A Dancing Beggar

A Dancing Beggar

We haven't heard any noise from A Dancing Beggar in over 5 years. Now the South Coast composer returns with  Homemade Recordings 2009 – 2012. HR 2009 - 2012 collates A Dancing Beggar's very first EP and debut album as well as remixes of original songs from his first Audiobulb release - Follow the Dark as If It Were Light.

 

Homemade Recordings 2009 - 2012

The project began in early 2009 when How They Grow was self-released.  Recorded in Brighton, the EP has been described as 'unbearably beautiful' and a 'post rock treat' (Stool Pigeon) - a sign of things to come later that year.  What We Left Behind followed in September after a hazy summer of field recordings and bedroom productions.  If How They Grow was a reflection of a stormy winter, channelled through crescendo driven shoegaze and crashing drums, What We Left Behind was the result of long sunny days, jangling acoustic guitars with a steadier theme.  Subba Cultcha awarded the album 10/10 simply declaring it 'staggering'.  This new found self-restraint would lead A Dancing Beggar to a more ambient, droney sound which culminated in Follow the Dark as If It Were Light.  After the much acclaimed Audiobulb debut, respected artists including Kontakte and Franz Kirmann contributed to a selection of remixes which were released along with a new song, Ghosts.

It's nearly a decade since A Dancing Beggar began putting his ideas to tape, now these timeless sounds are finally available for everybody to take in.

AB071 | June 2017

 

Reviews

  1. Musique Machine

    Homemade Recordings, the first release in 5 years from this outfit, is a collection of recordings that includes A Dancing Beggars first EP,album and an array of remixes of selected tracks from the same period.

    Mining the post rock / drone furrow to perfection, A Dancing Beggar manage to fulfil every promise they made and lay a gauntlet down for future releases. And yet nothing was forthcoming. However, This collection is a perfect reminder of the beautiful music this group made.

    Beginning with the utterly sublime “Ghosts” this 7 minute wondrous piece is a mix of playful guitar intricacies and over bearing drones that marry together to give you a heartache you won’t have felt since your teens. I’m utterly lost in this album already.

    “Returning” picks up the pace with a simple beat and piano refrain over a mid-heavy distorted drone. Occasionally this tracks tempo drifts oddly. However, that doesn’t detract from the splendour of the track.

    Moving further into the album with “Stars Bring Us Closer” has the repetitive guitar refrain normally found mixed in to a My Bloody Valentine EP with tiny droplets of sound slowly emerging in the mix. Before the drum machine kicks in with such a gorgeously balanced rhythm it’s perfect. There is something so very simple in this music, and yet you know from hearing it that this has been painstakingly put together. And it’s beautiful and timeless.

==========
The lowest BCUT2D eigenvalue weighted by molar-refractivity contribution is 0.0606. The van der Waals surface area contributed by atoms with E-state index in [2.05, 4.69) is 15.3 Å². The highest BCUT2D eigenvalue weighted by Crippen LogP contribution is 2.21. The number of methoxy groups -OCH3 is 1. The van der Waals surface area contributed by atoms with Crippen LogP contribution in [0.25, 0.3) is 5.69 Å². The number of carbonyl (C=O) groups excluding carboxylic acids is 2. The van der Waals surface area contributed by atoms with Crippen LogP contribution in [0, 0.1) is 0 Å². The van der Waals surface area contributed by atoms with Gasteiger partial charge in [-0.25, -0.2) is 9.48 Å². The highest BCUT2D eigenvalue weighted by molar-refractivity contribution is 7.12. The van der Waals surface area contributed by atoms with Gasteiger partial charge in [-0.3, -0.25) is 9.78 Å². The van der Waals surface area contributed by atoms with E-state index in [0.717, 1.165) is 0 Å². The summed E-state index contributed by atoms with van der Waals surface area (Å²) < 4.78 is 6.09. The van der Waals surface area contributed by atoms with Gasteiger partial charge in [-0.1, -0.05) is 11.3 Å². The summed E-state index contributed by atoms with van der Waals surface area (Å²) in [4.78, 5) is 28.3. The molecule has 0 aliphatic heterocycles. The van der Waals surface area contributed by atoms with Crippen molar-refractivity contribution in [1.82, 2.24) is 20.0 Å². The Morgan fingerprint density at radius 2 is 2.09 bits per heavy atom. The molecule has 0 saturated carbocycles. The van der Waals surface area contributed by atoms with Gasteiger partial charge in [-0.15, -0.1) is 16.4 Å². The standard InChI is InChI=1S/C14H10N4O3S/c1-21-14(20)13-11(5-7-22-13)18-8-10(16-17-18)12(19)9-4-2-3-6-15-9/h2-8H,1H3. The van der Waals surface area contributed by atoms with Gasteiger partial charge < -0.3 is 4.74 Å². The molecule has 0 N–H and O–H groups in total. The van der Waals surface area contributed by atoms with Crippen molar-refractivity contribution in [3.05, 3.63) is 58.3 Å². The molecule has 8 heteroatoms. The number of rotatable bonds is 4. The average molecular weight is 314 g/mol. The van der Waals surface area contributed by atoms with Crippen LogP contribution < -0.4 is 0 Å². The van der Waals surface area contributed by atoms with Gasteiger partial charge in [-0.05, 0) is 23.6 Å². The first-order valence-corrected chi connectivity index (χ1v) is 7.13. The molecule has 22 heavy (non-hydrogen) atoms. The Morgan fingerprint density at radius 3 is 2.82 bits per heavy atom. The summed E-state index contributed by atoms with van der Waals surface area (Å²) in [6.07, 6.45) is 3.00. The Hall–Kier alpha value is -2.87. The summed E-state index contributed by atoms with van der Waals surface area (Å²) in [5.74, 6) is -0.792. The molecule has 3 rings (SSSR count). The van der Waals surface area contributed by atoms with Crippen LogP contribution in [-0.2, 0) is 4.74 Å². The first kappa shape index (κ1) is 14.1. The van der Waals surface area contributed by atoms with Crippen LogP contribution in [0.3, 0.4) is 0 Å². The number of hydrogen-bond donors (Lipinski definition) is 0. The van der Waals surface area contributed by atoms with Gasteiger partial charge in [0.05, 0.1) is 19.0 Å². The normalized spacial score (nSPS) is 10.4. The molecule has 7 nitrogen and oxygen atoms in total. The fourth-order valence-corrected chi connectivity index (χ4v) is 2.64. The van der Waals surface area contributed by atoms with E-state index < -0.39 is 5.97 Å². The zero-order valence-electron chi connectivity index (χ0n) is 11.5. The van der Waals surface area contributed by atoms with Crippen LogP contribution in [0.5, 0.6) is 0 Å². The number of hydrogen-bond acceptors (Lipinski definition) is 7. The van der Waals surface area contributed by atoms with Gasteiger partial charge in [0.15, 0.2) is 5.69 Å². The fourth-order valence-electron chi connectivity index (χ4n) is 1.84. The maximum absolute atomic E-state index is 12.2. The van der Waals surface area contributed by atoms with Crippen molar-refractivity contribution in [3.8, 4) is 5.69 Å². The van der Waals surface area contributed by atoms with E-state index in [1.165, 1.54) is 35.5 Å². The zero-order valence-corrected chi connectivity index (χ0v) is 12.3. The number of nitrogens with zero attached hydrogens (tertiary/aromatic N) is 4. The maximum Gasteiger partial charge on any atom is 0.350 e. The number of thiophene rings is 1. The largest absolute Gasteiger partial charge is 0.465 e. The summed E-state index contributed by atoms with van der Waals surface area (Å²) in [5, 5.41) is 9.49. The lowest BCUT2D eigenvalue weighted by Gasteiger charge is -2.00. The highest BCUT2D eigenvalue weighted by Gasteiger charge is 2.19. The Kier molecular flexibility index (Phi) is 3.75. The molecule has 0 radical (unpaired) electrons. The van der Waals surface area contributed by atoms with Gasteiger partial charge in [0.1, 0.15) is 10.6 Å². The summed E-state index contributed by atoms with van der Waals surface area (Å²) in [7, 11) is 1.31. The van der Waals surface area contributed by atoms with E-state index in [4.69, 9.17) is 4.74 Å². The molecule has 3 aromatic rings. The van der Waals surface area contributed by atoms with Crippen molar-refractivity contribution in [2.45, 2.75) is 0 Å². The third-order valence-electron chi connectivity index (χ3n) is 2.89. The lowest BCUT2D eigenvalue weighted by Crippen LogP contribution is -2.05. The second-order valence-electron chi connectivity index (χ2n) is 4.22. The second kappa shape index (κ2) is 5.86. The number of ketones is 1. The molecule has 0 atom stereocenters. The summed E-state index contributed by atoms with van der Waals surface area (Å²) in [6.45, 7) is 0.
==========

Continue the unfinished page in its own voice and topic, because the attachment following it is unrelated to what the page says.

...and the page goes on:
As the albums moves onwards the music shifts slightly. Gone are the drones and the vague sense of claustrophobia, but the actual music is just as spartan and just as wonderful. “How They Grow” is almost a country track spliced with a classical track just as the song ends.

    Instrumental music is never seen as sellable in a pop format, mainly because it uses that format in an alternate way to how everyone expects. Dif Juz, for example, never really took off to the level they deserved, and yet their music, without a voice, was almost more plaintiff and had an even keener sting in it’s aim into your heart. A Dancing Beggar have that same ability and an even truer aim.

    If you are a fan of Dif Juz, MBV, Seefeel or Cocteau Twins then youwill be utterly lost in this album. This might be a collection of tracks from around 10 years ago, but there is nothing in this album that doesn’t sound fresh and wonderful. There is an innocence in each track and this is possibly what helps this music feel so perfect. It’s almost as if the band themselves aren’t aware of just how good they are.  I could listen to this all day. I’m lost.

  2. Beach Sloth

    A Dancing Beggar’s “Homemade Recordings 2009 – 2012” perfectly synthesizes post-rock, dance, and shoegaze into a tender compelling whole. Reminiscent of artists like Seefeel and Ulrich Schnauss, there is something so intriguing about the way that the songs unfold. Feel of soulful melodies and soothing waves of sound, this is an album to get lost in, moving deeper into the unique universe A Dancing Beggar has crafted. Throughout the album, the way that tempos appear to drift more than drive adds to the psychedelic sheen that graces the entirety of the collection.

    “Ghosts” starts things with an expansive drone whose exploration of texture feels so rich and elaborate. Beats churn about on the industrially-tinged “Returning” whose melody adds to the tragic sensibility that informs the track. One of the highlights of the album is the lovely distortion laden work of “Stars Bring Us Closer”. With clever melodic arrangements, the song feels so calming. A psychedelic folk spirit is imbued into the pastoral “Sand Between Our Toes”. Almost poppy in nature is the light and airy “Dawn Breaks, New Beginnings”. Stripped down to the absolute essentials is the intimate “How They Grow” where A Dancing Bear utilizes echo to great effect. Many layers converge on the ornate “If These Walls Could Talk” where the buildup has a cathartic quality to it. Ending things on a relaxed note is the serene “I’ve Washed My Hands of This”.

    With “Homemade Recordings 2009 – 2012” A Dancing Beggar delivers something that feels timeless and infinitely tasteful.